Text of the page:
DNA detective work has found a simple explanation to a long-standing mystery surrounding New Zealand's earliest domestic chooks.
A study by Kiwi and Australian researchers, published today, draws on radio-carbon dating and DNA sequencing technology to clarify why chicken bones have been found in pre-historic Maori middens when there was little archeological reason for them to be there.
Polynesian voyagers who colonised islands across the Pacific between the 11th and 13th centuries were known to have spread many plants and foods, including taro, bottle gourd, paper mulberry, pigs, rats and chickens.
But the discovery of ancient chicken bones in New Zealand pits didn't fit the picture, as there was a conspicuous absence of pre-historic chicken remains in Polynesia's cooler, sub-tropic and temperate southern islands.
They'd been found in Easter Island and Hawaii, but not in New Zealand, or the Chatham, Auckland, Kermadec and Norfolk Islands over pre-European times.
So how was it that some happened to be found here before European colonists arrived?
Were they brought here by the first Polynesian settlers, but then lost to disease, predation or competition?
Or had there been no need to keep the birds, given the smorgasbord of flightless species already roaming the country?
Perhaps the bones had been put there in more recent times and been confusingly mixed in with the ancient material?
Although chicken bones have been dug up from middens in several places throughout the country, including potentially archaic sites, their pre-historic presence had never been critically examined - until now.
In the new study, led by Dr Jamie Wood of Landcare Research, researchers focused on bones in three sites on the northern coast of the South Island, which were ideal because they also contained material and bones of moa and other large birds that became extinct within 200 years of initial human settlement.
DNA sequencing and radio-carbon dating analysis confirmed the bones were still New Zealand's earliest-known chicken remains.
But they backed another, more simpler theory: it may not have been Maori who brought them here.
Two of the bones pre-dated regular European visits to New Zealand, which happened from 1803 onwards, yet overlapped with the arrival of Captain James Cook's second voyage between 1773 and 1774.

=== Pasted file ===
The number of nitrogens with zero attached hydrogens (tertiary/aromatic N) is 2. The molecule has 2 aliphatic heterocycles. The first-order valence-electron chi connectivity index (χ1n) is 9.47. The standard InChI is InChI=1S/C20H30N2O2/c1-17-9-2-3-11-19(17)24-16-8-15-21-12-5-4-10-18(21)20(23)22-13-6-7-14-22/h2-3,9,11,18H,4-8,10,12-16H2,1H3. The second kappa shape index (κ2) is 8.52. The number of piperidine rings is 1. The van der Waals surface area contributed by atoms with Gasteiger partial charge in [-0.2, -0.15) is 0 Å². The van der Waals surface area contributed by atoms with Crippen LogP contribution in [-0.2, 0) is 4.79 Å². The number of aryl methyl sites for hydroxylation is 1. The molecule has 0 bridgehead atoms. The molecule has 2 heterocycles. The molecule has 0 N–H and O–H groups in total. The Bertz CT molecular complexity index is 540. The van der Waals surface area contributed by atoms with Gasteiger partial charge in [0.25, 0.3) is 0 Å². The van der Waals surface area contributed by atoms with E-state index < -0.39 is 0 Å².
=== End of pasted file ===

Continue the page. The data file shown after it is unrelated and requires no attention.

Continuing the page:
Therefore, the study authors said, they were likely to be chickens liberated during that voyage.
"Our results support the idea that chickens were introduced to New Zealand by Europeans, and provide new insights into Maori uptake and integration of resources introduced during the early post-European period," they said.
The concluded the findings demonstrated that all of the bones were deposited during the early era of contact between Europeans and Maori.
"This finding strongly supports the hypotheses that chickens were either not brought to New Zealand by the first Polynesian settlers, or did not persist for very long following their introduction, due to the abundance of large native animals that could easily be hunted."
However, sources of large native animals had become depleted by the time Captain Cook introduced chickens in 1773, after which chickens became readily integrated into Maori livelihoods, and were moved around New Zealand by Maori at this time, they said.
"The fact that chickens were not introduced to New Zealand soon after the 15th century extinction of megafauna, such as occurred in Tonga, provides compelling evidence for the idea that Maori had lost the ability/knowledge for long-distance inter-island voyaging by this time."
The study, involving Landcare Research, Auckland University, the University of Adelaide and Canterbury Museum, has been published today in the journal Royal Society Open Science.
3D scanning preserves ancient artefacts
Meanwhile, researchers at Canterbury University are using modern 3D-printing technology to preserve and study rare classical antiquities, many dating back more than three millennia.
A close inspection of the university's priceless collection of fragile antique objects has been made possible thanks to collaboration between university academics Dr Don Clucas and Dr Paul Docherty and Logie Collection curators Terri Elder and Penny Minchin-Garvin.
A selection of ancient objects have been scanned and accurately reproduced to be used in the university's mechanical engineering teaching programme this semester.
3D scanning, which allows antiquities to be replicated cheaply, has been used at the university for two years, but it's only been recently targeted at the ancient items.
They include a Babylonian terracotta tablet that was made around 1700BC and lists individuals who have been granted plots of land.
Inscriptions on both sides of the tablet used a phonetic and syllabic script called "Cuneiform", made by pressing a stylus made of reed onto the wet clay.
"Cuneiform tablets deteriorate over time and as with everything else it is a case of dust to dust," said Professor Victor Parker, a classics expert at the university.
"So anything that can be done to replicate tablets in their three-dimensional form before they crumble is extremely important.
"Also, such replicas can be used for teaching purposes without risking increasingly fragile originals."
Another cup dated at 525BCE has also been scanned and printed.
"The project has been very exciting as it has allowed a new dimension of tactile interaction with the replicas of antiquities that would not be possible with the real thing," said Docherty, a mechanical engineering lecturer who started the project.
"In the future, we hope to increase the number of scanned antiquities and put 3D representations of the collection online."